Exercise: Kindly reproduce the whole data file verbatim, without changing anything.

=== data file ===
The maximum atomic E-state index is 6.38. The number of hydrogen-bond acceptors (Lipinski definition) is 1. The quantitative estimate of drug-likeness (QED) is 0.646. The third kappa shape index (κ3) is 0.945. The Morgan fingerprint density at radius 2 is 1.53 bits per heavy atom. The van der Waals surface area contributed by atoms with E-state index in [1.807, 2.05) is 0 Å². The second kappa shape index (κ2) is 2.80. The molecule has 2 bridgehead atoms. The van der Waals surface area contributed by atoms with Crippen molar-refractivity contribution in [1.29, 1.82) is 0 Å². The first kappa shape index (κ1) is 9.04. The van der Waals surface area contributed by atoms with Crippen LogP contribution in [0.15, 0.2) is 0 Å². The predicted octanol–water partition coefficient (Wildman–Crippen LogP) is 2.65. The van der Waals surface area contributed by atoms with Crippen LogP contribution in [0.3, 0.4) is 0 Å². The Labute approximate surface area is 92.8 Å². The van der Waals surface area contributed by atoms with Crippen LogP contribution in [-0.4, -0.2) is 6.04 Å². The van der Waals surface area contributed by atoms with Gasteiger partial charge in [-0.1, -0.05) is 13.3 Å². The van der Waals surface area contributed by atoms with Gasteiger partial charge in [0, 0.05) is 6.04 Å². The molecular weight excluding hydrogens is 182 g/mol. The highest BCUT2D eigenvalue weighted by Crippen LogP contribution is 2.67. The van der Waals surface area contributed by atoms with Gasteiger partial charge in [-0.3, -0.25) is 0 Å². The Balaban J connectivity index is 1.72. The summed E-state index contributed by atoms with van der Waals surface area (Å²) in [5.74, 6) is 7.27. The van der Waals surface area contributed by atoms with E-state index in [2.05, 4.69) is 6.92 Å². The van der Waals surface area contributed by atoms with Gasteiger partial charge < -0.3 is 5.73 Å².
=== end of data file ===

The maximum atomic E-state index is 6.38. The number of hydrogen-bond acceptors (Lipinski definition) is 1. The quantitative estimate of drug-likeness (QED) is 0.646. The third kappa shape index (κ3) is 0.945. The Morgan fingerprint density at radius 2 is 1.53 bits per heavy atom. The van der Waals surface area contributed by atoms with E-state index in [1.807, 2.05) is 0 Å². The second kappa shape index (κ2) is 2.80. The molecule has 2 bridgehead atoms. The van der Waals surface area contributed by atoms with Crippen molar-refractivity contribution in [1.29, 1.82) is 0 Å². The first kappa shape index (κ1) is 9.04. The van der Waals surface area contributed by atoms with Crippen LogP contribution in [0.15, 0.2) is 0 Å². The predicted octanol–water partition coefficient (Wildman–Crippen LogP) is 2.65. The van der Waals surface area contributed by atoms with Crippen LogP contribution in [0.3, 0.4) is 0 Å². The Labute approximate surface area is 92.8 Å². The van der Waals surface area contributed by atoms with Crippen LogP contribution in [-0.4, -0.2) is 6.04 Å². The van der Waals surface area contributed by atoms with Gasteiger partial charge in [-0.1, -0.05) is 13.3 Å². The van der Waals surface area contributed by atoms with Gasteiger partial charge in [0, 0.05) is 6.04 Å². The molecular weight excluding hydrogens is 182 g/mol. The highest BCUT2D eigenvalue weighted by Crippen LogP contribution is 2.67. The van der Waals surface area contributed by atoms with Gasteiger partial charge in [-0.3, -0.25) is 0 Å². The Balaban J connectivity index is 1.72. The summed E-state index contributed by atoms with van der Waals surface area (Å²) in [5.74, 6) is 7.27. The van der Waals surface area contributed by atoms with E-state index in [2.05, 4.69) is 6.92 Å². The van der Waals surface area contributed by atoms with Gasteiger partial charge < -0.3 is 5.73 Å².